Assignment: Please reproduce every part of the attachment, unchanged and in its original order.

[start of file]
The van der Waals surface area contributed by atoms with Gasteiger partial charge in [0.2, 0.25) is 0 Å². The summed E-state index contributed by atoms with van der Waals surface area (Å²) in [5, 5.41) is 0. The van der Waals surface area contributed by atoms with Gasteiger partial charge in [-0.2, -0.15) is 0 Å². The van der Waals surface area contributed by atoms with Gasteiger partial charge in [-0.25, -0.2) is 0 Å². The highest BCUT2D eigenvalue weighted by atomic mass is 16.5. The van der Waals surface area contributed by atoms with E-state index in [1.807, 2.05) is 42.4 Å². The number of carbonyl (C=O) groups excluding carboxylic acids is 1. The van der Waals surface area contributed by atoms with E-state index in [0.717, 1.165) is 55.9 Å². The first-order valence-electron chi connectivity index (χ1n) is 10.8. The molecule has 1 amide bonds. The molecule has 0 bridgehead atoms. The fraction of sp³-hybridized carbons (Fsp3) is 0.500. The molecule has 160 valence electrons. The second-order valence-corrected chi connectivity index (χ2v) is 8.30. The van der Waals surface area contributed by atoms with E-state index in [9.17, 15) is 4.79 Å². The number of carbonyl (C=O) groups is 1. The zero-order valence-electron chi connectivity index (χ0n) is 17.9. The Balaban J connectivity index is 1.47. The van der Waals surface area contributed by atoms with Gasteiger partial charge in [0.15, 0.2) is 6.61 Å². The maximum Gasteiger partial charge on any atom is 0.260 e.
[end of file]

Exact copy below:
The van der Waals surface area contributed by atoms with Gasteiger partial charge in [0.2, 0.25) is 0 Å². The summed E-state index contributed by atoms with van der Waals surface area (Å²) in [5, 5.41) is 0. The van der Waals surface area contributed by atoms with Gasteiger partial charge in [-0.2, -0.15) is 0 Å². The van der Waals surface area contributed by atoms with Gasteiger partial charge in [-0.25, -0.2) is 0 Å². The highest BCUT2D eigenvalue weighted by atomic mass is 16.5. The van der Waals surface area contributed by atoms with E-state index in [1.807, 2.05) is 42.4 Å². The number of carbonyl (C=O) groups excluding carboxylic acids is 1. The van der Waals surface area contributed by atoms with E-state index in [0.717, 1.165) is 55.9 Å². The first-order valence-electron chi connectivity index (χ1n) is 10.8. The molecule has 1 amide bonds. The molecule has 0 bridgehead atoms. The fraction of sp³-hybridized carbons (Fsp3) is 0.500. The molecule has 160 valence electrons. The second-order valence-corrected chi connectivity index (χ2v) is 8.30. The van der Waals surface area contributed by atoms with E-state index in [9.17, 15) is 4.79 Å². The number of carbonyl (C=O) groups is 1. The zero-order valence-electron chi connectivity index (χ0n) is 17.9. The Balaban J connectivity index is 1.47. The van der Waals surface area contributed by atoms with Gasteiger partial charge in [0.15, 0.2) is 6.61 Å². The maximum Gasteiger partial charge on any atom is 0.260 e.